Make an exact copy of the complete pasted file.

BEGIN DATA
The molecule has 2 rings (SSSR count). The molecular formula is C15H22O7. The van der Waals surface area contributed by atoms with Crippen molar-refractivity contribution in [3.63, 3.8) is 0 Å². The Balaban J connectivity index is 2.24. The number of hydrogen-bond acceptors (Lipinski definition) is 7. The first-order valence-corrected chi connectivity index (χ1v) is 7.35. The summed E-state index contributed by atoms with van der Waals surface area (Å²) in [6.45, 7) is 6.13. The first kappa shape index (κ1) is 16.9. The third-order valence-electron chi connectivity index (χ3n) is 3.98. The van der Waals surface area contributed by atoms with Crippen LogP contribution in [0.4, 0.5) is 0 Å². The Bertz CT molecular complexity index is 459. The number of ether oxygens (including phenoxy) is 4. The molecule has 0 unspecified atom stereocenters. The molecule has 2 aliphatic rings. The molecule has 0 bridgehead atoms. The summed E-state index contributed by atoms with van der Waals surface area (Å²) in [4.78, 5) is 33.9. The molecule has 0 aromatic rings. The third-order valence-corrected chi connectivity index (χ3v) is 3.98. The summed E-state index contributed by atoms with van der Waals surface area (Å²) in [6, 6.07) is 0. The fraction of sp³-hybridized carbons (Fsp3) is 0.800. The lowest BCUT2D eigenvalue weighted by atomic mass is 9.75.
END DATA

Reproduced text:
The molecule has 2 rings (SSSR count). The molecular formula is C15H22O7. The van der Waals surface area contributed by atoms with Crippen molar-refractivity contribution in [3.63, 3.8) is 0 Å². The Balaban J connectivity index is 2.24. The number of hydrogen-bond acceptors (Lipinski definition) is 7. The first-order valence-corrected chi connectivity index (χ1v) is 7.35. The summed E-state index contributed by atoms with van der Waals surface area (Å²) in [6.45, 7) is 6.13. The first kappa shape index (κ1) is 16.9. The third-order valence-electron chi connectivity index (χ3n) is 3.98. The van der Waals surface area contributed by atoms with Crippen LogP contribution in [0.4, 0.5) is 0 Å². The Bertz CT molecular complexity index is 459. The number of ether oxygens (including phenoxy) is 4. The molecule has 0 unspecified atom stereocenters. The molecule has 2 aliphatic rings. The molecule has 0 bridgehead atoms. The summed E-state index contributed by atoms with van der Waals surface area (Å²) in [4.78, 5) is 33.9. The molecule has 0 aromatic rings. The third-order valence-corrected chi connectivity index (χ3v) is 3.98. The summed E-state index contributed by atoms with van der Waals surface area (Å²) in [6, 6.07) is 0. The fraction of sp³-hybridized carbons (Fsp3) is 0.800. The lowest BCUT2D eigenvalue weighted by atomic mass is 9.75.